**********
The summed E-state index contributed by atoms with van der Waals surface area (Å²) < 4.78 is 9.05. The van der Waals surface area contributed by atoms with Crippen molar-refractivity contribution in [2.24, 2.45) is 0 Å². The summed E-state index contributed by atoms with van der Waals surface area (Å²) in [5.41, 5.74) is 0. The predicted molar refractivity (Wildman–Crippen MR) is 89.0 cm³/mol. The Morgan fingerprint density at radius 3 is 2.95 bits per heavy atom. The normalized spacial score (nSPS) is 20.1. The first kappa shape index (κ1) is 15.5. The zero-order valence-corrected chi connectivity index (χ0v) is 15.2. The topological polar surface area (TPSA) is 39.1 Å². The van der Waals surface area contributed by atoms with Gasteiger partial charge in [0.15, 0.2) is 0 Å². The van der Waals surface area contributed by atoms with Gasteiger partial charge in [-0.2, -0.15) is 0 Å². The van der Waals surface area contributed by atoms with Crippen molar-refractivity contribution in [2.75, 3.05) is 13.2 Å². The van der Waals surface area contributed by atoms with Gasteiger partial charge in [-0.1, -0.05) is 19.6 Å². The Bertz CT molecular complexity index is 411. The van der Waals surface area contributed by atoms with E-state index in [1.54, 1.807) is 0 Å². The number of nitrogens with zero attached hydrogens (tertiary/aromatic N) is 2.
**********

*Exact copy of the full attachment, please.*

The summed E-state index contributed by atoms with van der Waals surface area (Å²) < 4.78 is 9.05. The van der Waals surface area contributed by atoms with Crippen molar-refractivity contribution in [2.24, 2.45) is 0 Å². The summed E-state index contributed by atoms with van der Waals surface area (Å²) in [5.41, 5.74) is 0. The predicted molar refractivity (Wildman–Crippen MR) is 89.0 cm³/mol. The Morgan fingerprint density at radius 3 is 2.95 bits per heavy atom. The normalized spacial score (nSPS) is 20.1. The first kappa shape index (κ1) is 15.5. The zero-order valence-corrected chi connectivity index (χ0v) is 15.2. The topological polar surface area (TPSA) is 39.1 Å². The van der Waals surface area contributed by atoms with Gasteiger partial charge in [0.15, 0.2) is 0 Å². The van der Waals surface area contributed by atoms with Gasteiger partial charge in [-0.2, -0.15) is 0 Å². The van der Waals surface area contributed by atoms with Crippen molar-refractivity contribution in [2.75, 3.05) is 13.2 Å². The van der Waals surface area contributed by atoms with Gasteiger partial charge in [-0.1, -0.05) is 19.6 Å². The Bertz CT molecular complexity index is 411. The van der Waals surface area contributed by atoms with E-state index in [1.54, 1.807) is 0 Å². The number of nitrogens with zero attached hydrogens (tertiary/aromatic N) is 2.